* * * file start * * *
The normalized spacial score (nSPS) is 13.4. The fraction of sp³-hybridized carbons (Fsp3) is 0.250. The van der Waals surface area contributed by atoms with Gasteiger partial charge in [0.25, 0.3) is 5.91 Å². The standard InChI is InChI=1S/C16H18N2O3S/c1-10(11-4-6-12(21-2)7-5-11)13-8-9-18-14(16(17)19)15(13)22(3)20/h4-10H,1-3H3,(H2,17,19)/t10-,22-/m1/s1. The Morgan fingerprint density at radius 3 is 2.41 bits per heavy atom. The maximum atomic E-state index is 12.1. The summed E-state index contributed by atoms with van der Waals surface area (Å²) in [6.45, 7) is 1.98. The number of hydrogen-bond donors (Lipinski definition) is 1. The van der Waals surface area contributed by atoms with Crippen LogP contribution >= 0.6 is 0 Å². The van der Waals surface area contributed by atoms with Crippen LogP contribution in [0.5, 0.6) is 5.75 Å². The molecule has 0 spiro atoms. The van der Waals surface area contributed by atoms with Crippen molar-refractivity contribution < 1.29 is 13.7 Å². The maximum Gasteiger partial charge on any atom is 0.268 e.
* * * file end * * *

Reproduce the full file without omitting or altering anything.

The normalized spacial score (nSPS) is 13.4. The fraction of sp³-hybridized carbons (Fsp3) is 0.250. The van der Waals surface area contributed by atoms with Gasteiger partial charge in [0.25, 0.3) is 5.91 Å². The standard InChI is InChI=1S/C16H18N2O3S/c1-10(11-4-6-12(21-2)7-5-11)13-8-9-18-14(16(17)19)15(13)22(3)20/h4-10H,1-3H3,(H2,17,19)/t10-,22-/m1/s1. The Morgan fingerprint density at radius 3 is 2.41 bits per heavy atom. The maximum atomic E-state index is 12.1. The summed E-state index contributed by atoms with van der Waals surface area (Å²) in [6.45, 7) is 1.98. The number of hydrogen-bond donors (Lipinski definition) is 1. The van der Waals surface area contributed by atoms with Crippen LogP contribution >= 0.6 is 0 Å². The van der Waals surface area contributed by atoms with Crippen LogP contribution in [0.5, 0.6) is 5.75 Å². The molecule has 0 spiro atoms. The van der Waals surface area contributed by atoms with Crippen molar-refractivity contribution < 1.29 is 13.7 Å². The maximum Gasteiger partial charge on any atom is 0.268 e.